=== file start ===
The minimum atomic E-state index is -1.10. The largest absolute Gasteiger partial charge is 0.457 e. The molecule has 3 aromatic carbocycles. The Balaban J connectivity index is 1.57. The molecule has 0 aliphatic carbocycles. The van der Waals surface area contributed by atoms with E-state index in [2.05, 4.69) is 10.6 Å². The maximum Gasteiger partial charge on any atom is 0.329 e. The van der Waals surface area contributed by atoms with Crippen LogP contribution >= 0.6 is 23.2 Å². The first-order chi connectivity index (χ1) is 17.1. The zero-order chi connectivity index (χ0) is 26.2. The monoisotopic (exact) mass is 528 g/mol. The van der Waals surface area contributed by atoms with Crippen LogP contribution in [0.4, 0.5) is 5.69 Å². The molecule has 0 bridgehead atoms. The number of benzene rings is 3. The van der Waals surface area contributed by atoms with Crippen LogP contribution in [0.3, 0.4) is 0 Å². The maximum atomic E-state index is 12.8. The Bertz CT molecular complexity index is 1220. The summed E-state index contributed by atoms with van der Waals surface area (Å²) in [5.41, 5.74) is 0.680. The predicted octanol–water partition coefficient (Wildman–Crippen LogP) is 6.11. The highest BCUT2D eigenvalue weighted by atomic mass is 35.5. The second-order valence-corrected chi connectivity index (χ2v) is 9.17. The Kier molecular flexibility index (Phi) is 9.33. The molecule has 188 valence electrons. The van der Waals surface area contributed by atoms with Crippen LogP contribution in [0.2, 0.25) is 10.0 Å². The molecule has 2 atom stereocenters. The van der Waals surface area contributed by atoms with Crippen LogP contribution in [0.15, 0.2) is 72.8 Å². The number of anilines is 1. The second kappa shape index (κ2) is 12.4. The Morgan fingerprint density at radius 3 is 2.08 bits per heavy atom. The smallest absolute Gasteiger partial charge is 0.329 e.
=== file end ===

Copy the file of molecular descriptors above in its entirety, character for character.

The minimum atomic E-state index is -1.10. The largest absolute Gasteiger partial charge is 0.457 e. The molecule has 3 aromatic carbocycles. The Balaban J connectivity index is 1.57. The molecule has 0 aliphatic carbocycles. The van der Waals surface area contributed by atoms with E-state index in [2.05, 4.69) is 10.6 Å². The maximum Gasteiger partial charge on any atom is 0.329 e. The van der Waals surface area contributed by atoms with Crippen LogP contribution >= 0.6 is 23.2 Å². The first-order chi connectivity index (χ1) is 17.1. The zero-order chi connectivity index (χ0) is 26.2. The monoisotopic (exact) mass is 528 g/mol. The van der Waals surface area contributed by atoms with Crippen LogP contribution in [0.4, 0.5) is 5.69 Å². The molecule has 0 bridgehead atoms. The number of benzene rings is 3. The van der Waals surface area contributed by atoms with Crippen LogP contribution in [0.3, 0.4) is 0 Å². The maximum atomic E-state index is 12.8. The Bertz CT molecular complexity index is 1220. The summed E-state index contributed by atoms with van der Waals surface area (Å²) in [5.41, 5.74) is 0.680. The predicted octanol–water partition coefficient (Wildman–Crippen LogP) is 6.11. The highest BCUT2D eigenvalue weighted by atomic mass is 35.5. The second-order valence-corrected chi connectivity index (χ2v) is 9.17. The Kier molecular flexibility index (Phi) is 9.33. The molecule has 188 valence electrons. The van der Waals surface area contributed by atoms with Crippen LogP contribution in [0.2, 0.25) is 10.0 Å². The molecule has 2 atom stereocenters. The van der Waals surface area contributed by atoms with Crippen LogP contribution in [0.15, 0.2) is 72.8 Å². The number of anilines is 1. The second kappa shape index (κ2) is 12.4. The Morgan fingerprint density at radius 3 is 2.08 bits per heavy atom. The smallest absolute Gasteiger partial charge is 0.329 e.